Now – Ken doesn’t seem to think Peter was martyred. He says, “The actual facts of the apostles is unknown and Peter’s alleged death in Rome is not backed up by reliable evidence.”[3] If Peter wasn’t martyred, then we can’t point to his willingness to die as confirmation that Jesus was raised from the dead.

But hang on. Is Ken right? Let’s test his claim that we cannot know with certainty that Peter was martyred for his Christian beliefs.

 

2 – Evidence for the Martyrdom of the Apostle Peter

The traditional understanding of Peter’s fate is that he was martyred in Rome under Nero’s reign in AD 64 – 67. How strong is the evidence for this traditional understanding? It turns out that there are many sources that support this idea from the first and second century. This is important because these sources were written “in living memory” of Peter.

In his doctoral dissertation, Sean McDowell examines the literary evidence from antiquity that supports the martyrdom of Peter.[4]

First – the New Testament itself. In John 21:18-19, Jesus cryptically predicts Peter’s execution, though no details are given. 2 Peter 1:12-15 records Peter writing from Rome in the knowledge that his death is imminent.

Second – 1 Clement 5:1-4. Written in the first century, this is believed to come from the church leader in Rome and written to the church in Corinth. Clement assumes Peter’s martyrdom in Rome around AD60 as common knowledge. “This is Peter, who … bore up under hardships not just once or twice, but many times; and having thus borne his witness he went to the place of glory that he deserved.”[5] Skeptical scholar Bart Ehrman says, “By the end of the first century and into the second it was widely known among Christians that Peter had suffered a martyr’s death. The tradition is alluded to in the book of 1 Clement.”[6] McDowell says, “at the very least, this passage provides evidence that Peter and Paul were considered examples of faithful endurance for the Gospel, even in the midst of suffering, until their deaths.”[7]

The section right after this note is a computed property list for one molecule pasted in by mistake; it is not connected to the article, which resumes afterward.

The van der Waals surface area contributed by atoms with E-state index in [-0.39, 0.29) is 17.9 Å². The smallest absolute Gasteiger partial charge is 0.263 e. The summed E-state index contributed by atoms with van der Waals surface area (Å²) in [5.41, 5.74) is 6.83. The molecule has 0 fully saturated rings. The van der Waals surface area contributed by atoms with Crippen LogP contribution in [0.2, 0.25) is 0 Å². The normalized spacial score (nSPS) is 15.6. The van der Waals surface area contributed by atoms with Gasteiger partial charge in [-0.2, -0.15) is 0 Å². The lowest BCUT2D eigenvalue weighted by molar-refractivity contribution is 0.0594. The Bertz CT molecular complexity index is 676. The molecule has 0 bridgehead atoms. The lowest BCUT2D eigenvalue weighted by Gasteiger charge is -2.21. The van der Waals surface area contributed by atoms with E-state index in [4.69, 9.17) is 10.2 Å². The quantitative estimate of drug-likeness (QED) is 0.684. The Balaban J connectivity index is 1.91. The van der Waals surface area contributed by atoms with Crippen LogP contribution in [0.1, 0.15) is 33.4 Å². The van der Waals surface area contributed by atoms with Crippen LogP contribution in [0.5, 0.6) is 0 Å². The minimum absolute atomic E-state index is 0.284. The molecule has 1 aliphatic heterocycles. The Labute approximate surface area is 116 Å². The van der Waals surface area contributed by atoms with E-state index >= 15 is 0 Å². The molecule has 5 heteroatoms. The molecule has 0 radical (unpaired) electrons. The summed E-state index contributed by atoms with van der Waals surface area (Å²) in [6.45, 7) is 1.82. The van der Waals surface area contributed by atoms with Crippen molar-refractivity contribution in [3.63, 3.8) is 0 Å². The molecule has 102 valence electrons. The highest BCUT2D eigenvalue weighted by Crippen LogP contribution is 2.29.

Third – the writings of Ignatius, a Christian leader from the second century who was also martyred. Two writings are important:

  • Letter to the Romans 4:3 – Ignatius faces his impending martyrdom, and he seems to assume both Peter and the apostle Paul were also martyred before him.
  • Letter to the Smyrneans 3:1-2 – this letter presupposes the martyrdom of many of the apostles, including Peter.

Fourth – The Apocalypse of Peter. This is a work attributed to Peter, but the real author is unknown (it is a pseudepigraphal work). Yet it is dated to the first half of the second century and is thought to be built around a historical core of data, providing “early attestation for the martyrdom of Peter in Rome under Nero.”[8]

Fifth – The Ascension of Isaiah. Like the Apocalypse of Peter, this is a pseudepigraphal work dated early in the second century. It refers to an apostle who fell into Nero’s hands and, since it was written in living memory of Peter, the readers would know who was being referred to here. While it doesn’t explicitly state Peter was martyred, it implies it happened in Rome.